President José Eduardo dos Santos announcement that he will step down and leave politics in 2018 after almost four decades in power is a watershed − ending a presidency that has run since 1979. It is a surprise − most observers expected him to finish a second electoral mandate and retire in 2022.
But is it a mirage? President dos Santos has signalled several times since 2001 that he was considering retirement, and used these occasions to smoke out competitors for the presidency and moved to stunt their aspirations. Two years is a long time, even for Angolan politics, and this could happen again. There are, however, strong indications – including his advancing age and recent political positioning − that he will hand over power.
The presidential announcement opens a series of questions related to succession. One of the more controversial aspects of the 2010 Angolan constitution was that it abolished direct presidential elections. In the presidential-parliamentary system adopted, the leader of the list of the party that wins most seats in the legislative elections automatically becomes the president and head of government. The second candidate on the list becomes vice-president. In case of a vacancy of the president within a mandate the vice-president assumes power until the next election. What is certain is that President dos Santos will be nominated by his party, the ruling MPLA, as its presidential candidate for the 2017 elections and most likely win the presidency. The big question will of course be who will be second on the list when the campaign for the next elections kicks off in 2017. Predicting who will get the vice-presidency after the 2017 elections is impossible currently but the viable candidates will become clearer as 2017 progresses. Formally, it will be determined by a sub-committee of the MPLA but the president will most likely have a say in this matter.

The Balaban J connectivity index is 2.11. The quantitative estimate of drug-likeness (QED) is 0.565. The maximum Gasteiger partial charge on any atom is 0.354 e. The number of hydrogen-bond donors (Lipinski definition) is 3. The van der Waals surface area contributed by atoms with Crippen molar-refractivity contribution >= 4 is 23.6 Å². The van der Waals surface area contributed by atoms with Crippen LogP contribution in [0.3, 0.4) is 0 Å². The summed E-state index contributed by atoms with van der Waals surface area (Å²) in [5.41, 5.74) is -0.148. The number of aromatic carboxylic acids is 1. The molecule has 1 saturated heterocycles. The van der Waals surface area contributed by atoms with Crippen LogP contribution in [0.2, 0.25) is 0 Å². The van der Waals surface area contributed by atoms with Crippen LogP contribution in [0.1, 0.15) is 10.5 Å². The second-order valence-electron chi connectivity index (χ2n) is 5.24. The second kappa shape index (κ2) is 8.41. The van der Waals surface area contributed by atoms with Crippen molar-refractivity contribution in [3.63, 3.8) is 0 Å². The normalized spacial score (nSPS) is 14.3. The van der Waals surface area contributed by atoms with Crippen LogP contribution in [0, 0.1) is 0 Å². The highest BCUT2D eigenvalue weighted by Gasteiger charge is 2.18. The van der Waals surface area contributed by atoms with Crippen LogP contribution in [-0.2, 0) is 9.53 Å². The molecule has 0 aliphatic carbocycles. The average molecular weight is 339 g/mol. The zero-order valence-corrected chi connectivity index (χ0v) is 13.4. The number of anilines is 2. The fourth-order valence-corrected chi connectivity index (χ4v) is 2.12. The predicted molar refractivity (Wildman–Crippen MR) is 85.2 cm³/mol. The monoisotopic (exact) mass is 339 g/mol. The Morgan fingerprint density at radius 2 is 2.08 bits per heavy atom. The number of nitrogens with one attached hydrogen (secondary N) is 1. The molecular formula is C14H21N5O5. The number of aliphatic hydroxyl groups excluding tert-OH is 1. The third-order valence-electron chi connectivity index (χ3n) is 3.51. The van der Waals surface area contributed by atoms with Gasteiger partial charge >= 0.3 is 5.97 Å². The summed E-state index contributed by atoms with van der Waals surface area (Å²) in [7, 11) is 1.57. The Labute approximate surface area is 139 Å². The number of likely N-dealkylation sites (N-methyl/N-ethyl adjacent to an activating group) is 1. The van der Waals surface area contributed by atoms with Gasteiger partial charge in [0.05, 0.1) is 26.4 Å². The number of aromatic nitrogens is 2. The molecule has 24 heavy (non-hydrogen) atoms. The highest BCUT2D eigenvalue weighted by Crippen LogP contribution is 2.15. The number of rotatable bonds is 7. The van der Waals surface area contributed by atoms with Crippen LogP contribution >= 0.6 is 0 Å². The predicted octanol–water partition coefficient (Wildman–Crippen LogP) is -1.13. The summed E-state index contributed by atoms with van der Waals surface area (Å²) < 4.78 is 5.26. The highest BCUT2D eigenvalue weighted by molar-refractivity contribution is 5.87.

The question of succession has become ever more present with age and possible health issues. President dos Santos will turn 80 in 2022 when the next mandate expires. Positioning of close family members in central positions has also been seen as a sign of facilitating succession − and with fresh corruption allegations against current Vice-President Manuel Vicente in Lisbon, protection beyond the constitutionally guaranteed immunity to former heads of state might be warranted.
Has President dos Santos doomed himself to two years as a ‘lame duck’ by making the announcement at this stage? This is not likely in a system where the president has achieved cult status within the apparatus and holds vast formal powers over almost any aspect of governance. Fear of being perceived as a potential successor while the mais velho (elder) still holds sway will make any politically manoeuvring unlikely.
Behind all of this President dos Santos will be most concerned about his legacy. He will be remembered as having ended the civil war through the defeat of UNITA on the battlefield in 2002. But some will see it as a missed opportunity that he didn’t step down in 2012 when Angola was arguably at the peak of its post-civil war recovery. Currently the end of the era of unnaturally high commodity prices threatens to expose the unsustainability of the post-war recovery. The current crisis runs deep and the president lamented in his speech that the implementation of the 2013-17 National Development Plan is behind schedule and insufficient supervision and regulation of commercial banks has negatively affected the interests of companies and families. The president will have to promote serious reforms in the next two years to change this situation and lay the foundation for a sustainable development of the Angolan economy.
The president’s announcement is also significant because it could indicate that Angola is shifting to the southern Africa path of liberationist dominant parties that debate and choose their presidents, rather than the central African path where many presidents seek dynastic succession, change term limits and seek to rule indefinitely. Dos Santos’ decision to step down, despite some of the short term uncertainties, signals that senior level political change is coming to Angola.
To comment on this article, please contact Chatham House Feedback